Diabetes Awareness Month

 November is Diabetes Awareness month

This is a time to communicate the seriousness of diabetes and the importance of diabetes prevention and control. Nearly 24 million children and adults in the U.S. are living with diabetes. If current trends continue, one out of every three children born today will face a future with the disease.

  • Diabetes kills more Americans every year than breast cancer and AIDS combined.
  • It is the #1 cause of blindness in adults.
  • It doubles the risk of heart attack and stroke.
  • 1 in 13 of all Americans have diabetes.
  • 1 in 4 of those don't know it yet.
  • 1 in 5 are on their way to getting it. Having a condition called prediabetes means you are at high risk of developing type 2 diabetes in the next three to six years. People with prediabetes have blood glucose (sugar) levels that are higher than normal, but not high enough to be diagnosed as diabetes.

*American Diabetes Association

Research shows you can prevent or delay the onset of type 2 diabetes through a healthy lifestyle.
  • Change your diet. People at high risk for type 2 diabetes can prevent or delay the disease by losing 5 to 7 percent of their body weight, or about 10 to 14 pounds for a 200-pound person. You can do that by eating healthier and being physically active for 30 minutes, five days a week.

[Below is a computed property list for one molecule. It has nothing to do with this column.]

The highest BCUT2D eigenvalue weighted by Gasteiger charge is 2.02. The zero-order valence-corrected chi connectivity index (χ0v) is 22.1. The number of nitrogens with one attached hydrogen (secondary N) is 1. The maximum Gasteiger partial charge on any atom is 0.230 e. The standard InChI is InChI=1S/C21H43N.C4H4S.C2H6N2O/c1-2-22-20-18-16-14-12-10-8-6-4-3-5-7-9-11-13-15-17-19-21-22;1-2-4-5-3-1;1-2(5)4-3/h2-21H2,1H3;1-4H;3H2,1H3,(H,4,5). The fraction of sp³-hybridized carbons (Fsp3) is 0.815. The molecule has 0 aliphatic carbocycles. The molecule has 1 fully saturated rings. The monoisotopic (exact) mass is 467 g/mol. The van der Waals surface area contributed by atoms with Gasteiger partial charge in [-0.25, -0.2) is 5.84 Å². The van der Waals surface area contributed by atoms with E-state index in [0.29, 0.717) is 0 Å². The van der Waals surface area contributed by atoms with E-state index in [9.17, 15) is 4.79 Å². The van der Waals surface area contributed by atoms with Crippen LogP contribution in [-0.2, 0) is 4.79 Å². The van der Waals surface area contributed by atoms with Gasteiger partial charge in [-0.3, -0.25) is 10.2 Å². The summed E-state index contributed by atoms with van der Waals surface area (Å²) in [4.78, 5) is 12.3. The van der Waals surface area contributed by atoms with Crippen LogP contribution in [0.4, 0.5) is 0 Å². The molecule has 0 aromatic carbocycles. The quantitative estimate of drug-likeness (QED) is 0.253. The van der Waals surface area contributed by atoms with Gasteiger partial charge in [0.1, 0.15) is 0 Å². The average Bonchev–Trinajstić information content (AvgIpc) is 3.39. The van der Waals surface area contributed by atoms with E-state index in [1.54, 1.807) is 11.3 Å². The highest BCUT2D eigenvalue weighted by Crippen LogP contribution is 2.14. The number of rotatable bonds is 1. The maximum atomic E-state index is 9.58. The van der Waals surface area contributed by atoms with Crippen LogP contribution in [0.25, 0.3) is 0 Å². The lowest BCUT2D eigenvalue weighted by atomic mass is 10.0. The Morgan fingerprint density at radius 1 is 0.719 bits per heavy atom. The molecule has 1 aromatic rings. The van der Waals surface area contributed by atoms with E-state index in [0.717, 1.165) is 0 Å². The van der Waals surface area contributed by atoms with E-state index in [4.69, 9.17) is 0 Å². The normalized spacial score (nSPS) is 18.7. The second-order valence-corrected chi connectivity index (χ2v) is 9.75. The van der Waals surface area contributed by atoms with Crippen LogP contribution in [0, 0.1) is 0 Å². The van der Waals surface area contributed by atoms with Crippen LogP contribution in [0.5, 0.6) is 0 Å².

• Increase your level of physical activity. Physical activity can help you control your weight, blood glucose, and blood pressure, as well as raise your "good" cholesterol and lower your "bad" cholesterol.
  • Maintain a healthy weight. Being overweight or obese raises your risk of developing type 2 diabetes.

    Diabetes care begins with informed patients.
  • Talk to your health care provider about how to manage your blood glucose (A1C), blood pressure, and cholesterol.
  • Get a flu vaccine. For those with diabetes, it is important to ask for the "shot" version. Talk to your health care provider about a pneumonia (pneumococcal) shot. People with diabetes are more likely to die from pneumonia or influenza than people who do not have diabetes.

    Stay Informed and share what you learn. You can join the effort to help promote National Diabetes Awareness Month  in your area by using NDEP messages, tools and resources.

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